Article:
The “Spider-man” franchise has had a turbulent evolution over the past 15 years. The “Homecoming” movie that’s coming up now in 2017 is basically the third reboot after the Sam Raimi trilogy which stared Tobey Maguire and the two movie series “The Amazing Spider-man” which stared Andrew Garfield. Personally I really enjoyed “The Amazing Spider-man” and especially its sequel and was really upset when Sony abandoned the series. I never understood the backlash directed at those movies. Now Spider-man became a part of “The Avengers” in “Captain America- Civil War” and Tom Holland really impressed me with his spectacular cameo there. I’m sure he’ll do a great job in the red and blue suit.
Musically the franchise has benefited by some great composers and scores. Danny Elfman did a fine job for the initial trilogy but for me, once again, it was the “Amazing” series that shined. James Horner wrote a gorgeous new theme for Spidey, heroic, horn based and overall a score that was like a balm for the soul, emotional and warm. Hans Zimmer took the reins for “The Amazing Spider-man 2” and wrote one of his best scores ever, a combination of love and hatred that I listen to quite frequently even today. He twisted the James Horner emotion and took it to new depths and in the meantime he froze it to chilling levels for the “Electro” moments. If you haven’t heard his score I recommend that you do.
In “Spider-Man: Homecoming”, several months after the events of Captain America: Civil War, Peter Parker, with the help of his mentor Tony Stark, tries to balance his life as an ordinary high school student in Queens, New York City while fighting crime as his superhero alter ego Spider-Man as a new threat, the Vulture, emerges. Once again one of the mightiest composers of our times, Michael Giacchino is called upon to write the music.
The score opens with the theme for the “Spider-man” TV show from the 60s and it’s a nice introduction to the history of the character, as is the start of “The world is changing” which places the character in its current universe by starting with a motif of Alan Silvestri’s “Avengers” theme. This opening cue is uneven as that theme is followed by a generic motif and then a very appealing and menacing one that shows that the world is not necessarily changing for the good.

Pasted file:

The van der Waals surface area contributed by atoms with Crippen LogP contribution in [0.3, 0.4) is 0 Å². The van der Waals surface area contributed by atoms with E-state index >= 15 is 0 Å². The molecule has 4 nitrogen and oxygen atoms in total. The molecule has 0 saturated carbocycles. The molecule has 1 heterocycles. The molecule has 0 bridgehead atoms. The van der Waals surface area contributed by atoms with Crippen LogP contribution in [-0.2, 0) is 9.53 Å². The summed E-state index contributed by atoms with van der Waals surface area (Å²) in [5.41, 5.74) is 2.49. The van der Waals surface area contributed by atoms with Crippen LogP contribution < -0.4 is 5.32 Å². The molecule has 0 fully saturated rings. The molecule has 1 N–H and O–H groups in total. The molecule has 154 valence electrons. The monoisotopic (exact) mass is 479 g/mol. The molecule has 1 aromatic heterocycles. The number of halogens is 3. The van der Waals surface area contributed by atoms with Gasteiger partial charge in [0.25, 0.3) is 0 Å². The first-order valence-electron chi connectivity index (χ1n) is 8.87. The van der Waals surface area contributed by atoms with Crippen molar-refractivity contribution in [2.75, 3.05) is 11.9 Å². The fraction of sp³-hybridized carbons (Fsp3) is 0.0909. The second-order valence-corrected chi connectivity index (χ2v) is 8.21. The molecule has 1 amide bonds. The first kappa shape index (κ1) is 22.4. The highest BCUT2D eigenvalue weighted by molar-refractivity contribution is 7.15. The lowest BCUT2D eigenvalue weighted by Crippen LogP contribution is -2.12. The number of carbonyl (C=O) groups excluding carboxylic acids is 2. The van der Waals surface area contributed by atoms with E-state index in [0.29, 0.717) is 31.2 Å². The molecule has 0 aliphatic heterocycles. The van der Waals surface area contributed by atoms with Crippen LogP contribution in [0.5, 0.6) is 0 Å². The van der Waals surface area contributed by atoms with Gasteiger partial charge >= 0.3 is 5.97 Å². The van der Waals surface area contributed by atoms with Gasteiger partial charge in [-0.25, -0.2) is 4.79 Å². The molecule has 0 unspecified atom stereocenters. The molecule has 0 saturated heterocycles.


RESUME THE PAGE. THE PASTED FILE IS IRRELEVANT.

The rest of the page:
What I was most curious about was the new “Spider-man” theme which is introduced in “Academic Decommitment” (yes it’s a Michael Giacchino score so expect the puns and the funny cue titles). It’s light and catchy and I like it because it fits the new vision on the character very well. The new Spidey is basically a kid, more so than the other two before him so his theme is supposed to sound like that; it’s nothing to get too excited about or to come back to very often. It also has a heist sound to it that makes me think of Brian Tyler’s “Now you see me” scores.
What’s clear to me is that this score is not taking itself too seriously in its opening stages. The music sounds closer to Giacchino’s animation music than to his Sci-fi and fantasy outputs. The more the score progresses the more I feel like I am indeed listening to a cartoon score with the quirks and sudden changes of pace they usually have. A cue like “Drag racing / An old van rundown” makes me imagine animated animals or characters chasing each other. This doesn’t mean the music isn’t exciting and fun to listen to. This particular cue had me raising the volume more and more. It’s adventurous and spectacular and a personal highlight from this score alongside “Bussed a move” which is about the only super hero sounding track from this album.
I did hear some of the usual Michael Giacchino tricks every now and then buried under the quirks he infused this score with. Sometimes I might hear a bit of “Lost” or, in the more alert moments, even “Star Trek” (check out “A boatload of trouble part 2”, “Fly-By-Night operation” and “Vulture clash” for this); those are my favourite pieces from “Spider-Man: Homecoming”. The score itself is a combination of adventurous animation music and heist music but both of them done rather regularly and I expected a bit more from Michael Giacchino since for me is is the new John Williams. “Spider-Man” is miles away from his rich back catalogue of great scores. This was a fun one time listen and I’m sure I’ll enjoy it in context but I don’t see myself revisiting it in the future.
Cue rating: 81 / 100
Total minutes of excellence: 11 / 66
Album excellence: 17%
Theme from ”Spider-Man”
Drag Racing / An Old Van Rundown
Bussed a Move
No Frills Proto COOL!